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Corsets and Skeletal Deformities: Anthropological Study

Venus de Milo vs Victorian corseted woman. *sigh* Not this again.
Comparison of the Venus de Milo vs Victorian corseted woman. How accurate is this illustrator’s representation?

In September 2015, The Canadian Student Journal of Anthropology (Nexus) included an anthropological study of women’s skeletons from England and France in the 1800s, when corsets were at their height in fashion. In this research study, PhD candidate Rebecca Gibson aimed to find any correlation between skeletal morphology (shape and relative position of the bones) and lifespan.

She documented how the ribcages and spines of corset wearers were modified from a lifetime of corset wear, and she gives us a window into how these women may have lived in order for their bones to have been shaped to the extent that they were. Gibson states that despite the fact that nearly all women in England and France wore stays between 1700 – 1900, this was a fashion perpetuated by women, for women.

Women themselves used, championed, and criticized corseting, and men often interpreted and disseminated the literature regarding the practice. What this view lacked, and this study seeks to rectify, is two-fold. Firstly, impoverished women’s voices are missing, both from the modern studies and from the written accounts. Secondly, the extant evidence that corseting was inherently harmful comes completely from hyperbolic and unreliable doctors’ accounts and as such it cannot be verified using the literature alone. ~ Gibson, pg 48

What Gibson explains (in addition to Norah Waugh, Valerie Steele and several other authorities on historical corsetry) is that men wrote publicly and extensively about their distaste for the corset; often comparing the (then modern) small-waisted woman to the statue of Venus de Milo. Dr. O’Followell himself (if you remember my previous discussion of his 1908 X-rays of corseted women) made the argument that the Venus is universally and objectively considered beautiful, and through a game of logical hopscotch he concluded that anything not-Venusian (i.e. a nude small-waisted Victorian woman), therefore cannot be beautiful.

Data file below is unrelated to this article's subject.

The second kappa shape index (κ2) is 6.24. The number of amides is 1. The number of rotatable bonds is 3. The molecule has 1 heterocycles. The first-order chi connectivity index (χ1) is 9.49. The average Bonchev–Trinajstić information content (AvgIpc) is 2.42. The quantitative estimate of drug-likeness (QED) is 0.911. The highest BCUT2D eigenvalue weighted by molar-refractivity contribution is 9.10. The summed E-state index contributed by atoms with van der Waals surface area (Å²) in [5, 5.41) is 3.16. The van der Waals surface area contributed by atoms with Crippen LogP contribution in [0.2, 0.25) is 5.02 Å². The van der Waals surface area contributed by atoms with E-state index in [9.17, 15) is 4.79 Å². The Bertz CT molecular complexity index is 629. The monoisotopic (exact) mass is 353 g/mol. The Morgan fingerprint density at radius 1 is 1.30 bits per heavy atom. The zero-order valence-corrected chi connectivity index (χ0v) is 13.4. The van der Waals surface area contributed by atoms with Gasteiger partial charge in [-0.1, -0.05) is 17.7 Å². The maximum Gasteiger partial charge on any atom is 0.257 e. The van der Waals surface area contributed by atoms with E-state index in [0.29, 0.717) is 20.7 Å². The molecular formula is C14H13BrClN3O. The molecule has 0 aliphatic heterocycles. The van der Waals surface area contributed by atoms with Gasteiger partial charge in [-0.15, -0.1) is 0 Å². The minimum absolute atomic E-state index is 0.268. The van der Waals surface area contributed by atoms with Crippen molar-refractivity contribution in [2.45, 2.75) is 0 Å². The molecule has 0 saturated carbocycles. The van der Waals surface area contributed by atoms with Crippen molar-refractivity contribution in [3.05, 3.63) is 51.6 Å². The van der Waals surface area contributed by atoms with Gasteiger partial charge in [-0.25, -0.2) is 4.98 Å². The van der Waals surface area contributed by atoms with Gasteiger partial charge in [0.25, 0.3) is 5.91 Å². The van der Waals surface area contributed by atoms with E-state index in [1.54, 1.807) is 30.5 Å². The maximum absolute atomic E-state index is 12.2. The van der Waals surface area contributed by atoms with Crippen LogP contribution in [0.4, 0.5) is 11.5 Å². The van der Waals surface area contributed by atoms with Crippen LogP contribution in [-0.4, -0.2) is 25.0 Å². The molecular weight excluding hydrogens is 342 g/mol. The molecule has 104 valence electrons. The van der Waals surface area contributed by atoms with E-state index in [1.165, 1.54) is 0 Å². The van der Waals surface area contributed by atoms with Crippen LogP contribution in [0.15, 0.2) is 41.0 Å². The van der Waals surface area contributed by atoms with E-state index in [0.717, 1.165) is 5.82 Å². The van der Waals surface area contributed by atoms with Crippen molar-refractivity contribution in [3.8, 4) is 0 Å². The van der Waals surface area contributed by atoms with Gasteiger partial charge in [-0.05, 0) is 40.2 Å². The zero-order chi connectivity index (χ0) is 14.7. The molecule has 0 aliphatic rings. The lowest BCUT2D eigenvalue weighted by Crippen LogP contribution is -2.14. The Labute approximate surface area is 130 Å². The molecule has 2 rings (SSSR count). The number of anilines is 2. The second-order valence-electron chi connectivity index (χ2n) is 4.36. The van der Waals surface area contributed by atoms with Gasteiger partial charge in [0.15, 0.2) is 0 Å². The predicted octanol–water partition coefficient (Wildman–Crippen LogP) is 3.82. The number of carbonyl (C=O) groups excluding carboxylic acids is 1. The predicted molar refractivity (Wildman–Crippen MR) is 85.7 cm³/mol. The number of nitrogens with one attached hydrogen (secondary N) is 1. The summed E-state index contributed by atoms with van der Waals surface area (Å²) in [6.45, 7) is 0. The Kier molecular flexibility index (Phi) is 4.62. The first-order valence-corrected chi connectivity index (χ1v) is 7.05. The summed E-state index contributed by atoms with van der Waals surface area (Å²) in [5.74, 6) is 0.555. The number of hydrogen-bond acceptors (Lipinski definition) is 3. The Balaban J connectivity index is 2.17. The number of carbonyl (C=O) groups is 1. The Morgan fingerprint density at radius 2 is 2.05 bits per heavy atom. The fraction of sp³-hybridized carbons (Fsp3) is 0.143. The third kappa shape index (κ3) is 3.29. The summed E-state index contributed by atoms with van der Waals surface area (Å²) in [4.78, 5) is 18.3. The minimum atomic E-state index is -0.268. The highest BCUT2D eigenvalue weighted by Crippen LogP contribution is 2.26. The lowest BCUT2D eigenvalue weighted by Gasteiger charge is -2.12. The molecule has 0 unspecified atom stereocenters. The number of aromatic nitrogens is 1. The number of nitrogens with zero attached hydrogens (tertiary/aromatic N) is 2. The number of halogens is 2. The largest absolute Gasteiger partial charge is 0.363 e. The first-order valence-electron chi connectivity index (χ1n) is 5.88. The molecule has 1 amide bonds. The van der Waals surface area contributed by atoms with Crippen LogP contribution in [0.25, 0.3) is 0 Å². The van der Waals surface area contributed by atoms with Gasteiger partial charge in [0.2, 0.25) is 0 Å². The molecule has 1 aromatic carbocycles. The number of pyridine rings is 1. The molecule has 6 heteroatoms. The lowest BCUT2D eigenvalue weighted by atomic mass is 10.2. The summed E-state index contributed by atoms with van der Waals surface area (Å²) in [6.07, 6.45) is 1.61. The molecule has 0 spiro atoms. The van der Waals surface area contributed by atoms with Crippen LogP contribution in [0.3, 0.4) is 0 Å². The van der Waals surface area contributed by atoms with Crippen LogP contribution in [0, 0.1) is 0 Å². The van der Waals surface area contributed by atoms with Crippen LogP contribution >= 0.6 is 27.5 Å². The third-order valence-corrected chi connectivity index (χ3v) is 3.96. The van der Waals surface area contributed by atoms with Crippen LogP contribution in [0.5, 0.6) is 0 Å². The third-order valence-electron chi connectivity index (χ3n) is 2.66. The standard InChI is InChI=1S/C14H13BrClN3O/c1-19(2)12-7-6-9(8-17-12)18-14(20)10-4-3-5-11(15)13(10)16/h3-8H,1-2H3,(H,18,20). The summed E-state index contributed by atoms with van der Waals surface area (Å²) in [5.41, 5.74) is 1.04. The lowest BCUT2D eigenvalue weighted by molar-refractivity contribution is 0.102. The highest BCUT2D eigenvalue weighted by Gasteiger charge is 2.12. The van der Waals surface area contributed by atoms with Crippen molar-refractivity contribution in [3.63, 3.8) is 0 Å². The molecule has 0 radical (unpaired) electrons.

Gibson found however that 50 years prior to O’Followell’s study, in his 1868 book Freaks of Fashion: The Corset and the Crinoline, William Berry Lord wrote that “No fallacy can be greater than to apply the rules of ancient art to modern costume.”

Lucy’s note: The apparent volleying of subtle sass between writers during this era pleases me.

If you wish to skip over Gibson’s anthropological study itself, the conclusion is that she showed plastic deformation of the ribcage into a more circular shape as compared to the broad, ovoid flaring of a “control” modern ribcage, and also noted some downward bending and overlapping of the spinous processes in the thoracic spine. However, these deformations were not seen to correlate with a shorter lifespan of the subjects, and on the contrary the subjects reached or exceeded their life expectancy at birth.

Layperson’s explanation: The skeletons of 19th century corseted women were studied to see how their ribcages were flexibly bent into a more tapered shape from the corset. From the photos, you can see literal ‘bends’ in the ribs where the pressure from the corset formed the ribs into the shape of a circle. Also, the spinous processes seemed to be affected too: spinous processes are the small “spikes” humans have on their vertebrae; they look like spikes down a lizard’s back, but in humans these are small and one can occasionally see or feel them as the ‘bumps’ along one’s back. In the skeletons that showed rib shaping from a corset, these same skeletons also had “spikes” in the upper back that bent downward and overlapped like snaggleteeth. Despite this finding, the age at death for these subjects were average or older than the national life expectancy at the time, even correcting for infant/childhood mortality. Therefore, even though corsets have been shown to deform the skeletons of these subjects (and the reasons why will be discussed later), it didn’t affect how long they lived.

Below you’ll find my summary of the study, Rebecca Gibson’s answers to my questions concerning the study, and my thoughts on how this affects what we know about modern body modification through corsetry.

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